The mission of the Minnesota Pilots Association (MNPA) is to promote and protect aviation in our State through advocacy, education, outreach and social activities. Our association firmly believes that a healthy aviation community is an invaluable asset to the State of Minnesota. MNPA membership and volunteers join to act as the voice of pilots, aviation enthusiasts and supporters of aviation in Minnesota.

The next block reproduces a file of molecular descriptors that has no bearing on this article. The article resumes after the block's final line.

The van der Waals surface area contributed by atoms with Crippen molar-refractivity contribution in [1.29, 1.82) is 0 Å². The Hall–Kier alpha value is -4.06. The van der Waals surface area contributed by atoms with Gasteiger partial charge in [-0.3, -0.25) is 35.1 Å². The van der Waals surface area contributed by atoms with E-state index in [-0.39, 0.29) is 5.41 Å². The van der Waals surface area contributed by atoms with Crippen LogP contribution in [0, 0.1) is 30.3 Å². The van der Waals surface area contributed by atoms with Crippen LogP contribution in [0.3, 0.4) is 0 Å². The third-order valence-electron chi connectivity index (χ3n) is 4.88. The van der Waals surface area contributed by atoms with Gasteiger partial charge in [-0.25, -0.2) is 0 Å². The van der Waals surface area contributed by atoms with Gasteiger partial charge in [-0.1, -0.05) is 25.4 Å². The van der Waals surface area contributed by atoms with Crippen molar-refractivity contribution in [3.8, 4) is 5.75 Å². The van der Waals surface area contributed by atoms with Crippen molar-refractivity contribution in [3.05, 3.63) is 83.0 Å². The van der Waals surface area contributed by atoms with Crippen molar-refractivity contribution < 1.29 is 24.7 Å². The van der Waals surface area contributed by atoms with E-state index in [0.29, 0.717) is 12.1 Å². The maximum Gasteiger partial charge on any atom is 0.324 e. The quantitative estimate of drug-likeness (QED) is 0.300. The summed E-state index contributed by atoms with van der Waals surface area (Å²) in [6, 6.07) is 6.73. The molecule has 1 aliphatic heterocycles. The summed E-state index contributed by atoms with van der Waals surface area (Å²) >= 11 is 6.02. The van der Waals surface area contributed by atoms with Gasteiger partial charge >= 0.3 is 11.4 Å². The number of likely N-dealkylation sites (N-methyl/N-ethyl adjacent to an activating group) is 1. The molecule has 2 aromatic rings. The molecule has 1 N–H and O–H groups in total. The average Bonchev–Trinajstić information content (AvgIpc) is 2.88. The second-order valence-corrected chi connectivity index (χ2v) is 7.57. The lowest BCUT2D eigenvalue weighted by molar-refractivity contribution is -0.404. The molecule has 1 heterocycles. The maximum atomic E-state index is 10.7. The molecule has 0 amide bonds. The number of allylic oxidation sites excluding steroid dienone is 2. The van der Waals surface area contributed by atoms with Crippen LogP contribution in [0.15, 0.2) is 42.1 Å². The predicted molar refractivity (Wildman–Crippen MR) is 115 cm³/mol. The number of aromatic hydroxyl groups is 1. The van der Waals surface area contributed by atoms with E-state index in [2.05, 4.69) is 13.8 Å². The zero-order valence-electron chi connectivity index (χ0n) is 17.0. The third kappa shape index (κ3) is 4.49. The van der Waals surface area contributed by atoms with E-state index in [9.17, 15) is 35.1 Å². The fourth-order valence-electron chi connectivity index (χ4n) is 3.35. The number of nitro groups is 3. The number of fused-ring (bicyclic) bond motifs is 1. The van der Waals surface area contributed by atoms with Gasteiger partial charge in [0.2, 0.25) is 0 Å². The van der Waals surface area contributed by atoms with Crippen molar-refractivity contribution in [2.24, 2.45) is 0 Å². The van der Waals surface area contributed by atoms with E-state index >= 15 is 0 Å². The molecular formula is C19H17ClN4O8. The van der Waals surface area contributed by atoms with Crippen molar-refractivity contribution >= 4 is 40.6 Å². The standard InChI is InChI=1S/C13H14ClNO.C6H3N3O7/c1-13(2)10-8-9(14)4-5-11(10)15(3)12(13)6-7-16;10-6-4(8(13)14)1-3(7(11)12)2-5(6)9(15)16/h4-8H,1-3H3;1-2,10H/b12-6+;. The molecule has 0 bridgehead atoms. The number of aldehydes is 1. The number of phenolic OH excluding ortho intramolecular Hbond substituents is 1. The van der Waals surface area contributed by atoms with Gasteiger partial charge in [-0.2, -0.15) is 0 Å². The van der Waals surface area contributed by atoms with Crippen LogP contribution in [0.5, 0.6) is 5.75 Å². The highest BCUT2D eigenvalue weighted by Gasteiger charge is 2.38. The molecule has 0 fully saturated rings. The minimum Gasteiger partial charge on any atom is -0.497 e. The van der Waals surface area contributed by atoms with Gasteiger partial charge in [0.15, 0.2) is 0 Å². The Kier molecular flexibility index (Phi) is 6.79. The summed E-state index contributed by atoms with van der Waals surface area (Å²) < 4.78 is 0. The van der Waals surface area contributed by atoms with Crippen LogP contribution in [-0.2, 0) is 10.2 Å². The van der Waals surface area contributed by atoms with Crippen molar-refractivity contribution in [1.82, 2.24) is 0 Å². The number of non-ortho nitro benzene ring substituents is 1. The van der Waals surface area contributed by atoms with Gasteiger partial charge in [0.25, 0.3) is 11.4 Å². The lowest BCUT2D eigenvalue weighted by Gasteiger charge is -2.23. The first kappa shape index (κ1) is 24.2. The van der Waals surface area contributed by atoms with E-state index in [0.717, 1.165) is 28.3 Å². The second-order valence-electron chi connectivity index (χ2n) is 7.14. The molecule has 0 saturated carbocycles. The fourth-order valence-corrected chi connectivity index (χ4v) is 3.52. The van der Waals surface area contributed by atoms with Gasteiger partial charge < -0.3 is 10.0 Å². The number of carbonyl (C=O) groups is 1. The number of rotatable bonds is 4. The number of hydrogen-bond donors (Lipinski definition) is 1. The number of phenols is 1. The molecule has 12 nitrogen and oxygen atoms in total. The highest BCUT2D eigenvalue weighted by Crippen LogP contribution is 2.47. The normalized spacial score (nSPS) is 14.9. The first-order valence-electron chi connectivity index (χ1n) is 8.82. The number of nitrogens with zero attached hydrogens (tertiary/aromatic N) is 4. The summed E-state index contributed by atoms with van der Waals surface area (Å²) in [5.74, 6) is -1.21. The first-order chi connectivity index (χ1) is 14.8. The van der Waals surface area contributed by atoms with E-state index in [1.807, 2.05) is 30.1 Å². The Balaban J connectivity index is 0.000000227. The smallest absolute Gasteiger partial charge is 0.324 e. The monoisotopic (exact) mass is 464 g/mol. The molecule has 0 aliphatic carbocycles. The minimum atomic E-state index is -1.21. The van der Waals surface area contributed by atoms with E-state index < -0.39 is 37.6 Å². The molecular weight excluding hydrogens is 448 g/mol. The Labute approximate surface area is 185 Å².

The FAA says most of the work involved in building an airplane is a “non-aeronautical use” and it has singled out homebuilders in a new proposed policy statement issued July 22. Policy on the Non-Aeronautical Use Of Airport Hangars says homebuilders will have to build the components of their projects elsewhere and can only move to a hangar for final assembly. Comments are being accepted until Sept. 5 and can be submitted online citing docket number FAA-2014-0463. EAA says the FAA’s proposed policy on hangar use at federally funded airports is a lot better than the previous rule and, for the first time, offers homebuilders some protection. “It is in fact an improvement,” Doug Macnair, EAA’s VP of Government told AVweb.”It actually protects our community for the first time.” Macnair said the issue came to a head two years ago after a dispute at Glendale Airport near Phoenix brought the hangar use issue to the FAA’s attention. The dispute prompted an audit of airport operations all over the country that found numerous violations of the “extremely restrictive” existing policy, which is that hangars are for airplanes and the items needed to keep them flying. Period. He said EAA has been at the forefront of an effort to keep the FAA from applying the letter of the existing law to airports while negotiating with the feds to come up with a policy that more realistically represents the activities at airports. “At one point we even had a discussion about whether book shelves should be allowed.” So, while building the subcomponents of airplanes is not allowed under the proposed policy, the ability to get the airplane ready for flight will be enshrined and Macnair says that’s a huge win. “You have to realize where we’re coming from,” he said. “It [building aircraft] was not legal to do at all.” Along the way, Macnair said the FAA relented on the incidental storage and placement of a reasonable amount of non-aeronautical items in the hangar as long as they don’t get in the way of the aviation that is supposed to go on there. So furniture, appliances and other things that help keep the “friendly environment” going at airports will be OK. My first read of this led me to think that this was not good for aviation, but further research pointed out that there are many, many hangars at our airports that have no aircraft present in them, with some being used to run even non-aviation businesses. Unfortunately, such use of hangars has come back to haunt those of us who truly use hangars for aviation. Please take a moment to submit your comments on docket number FAA-2014-0463.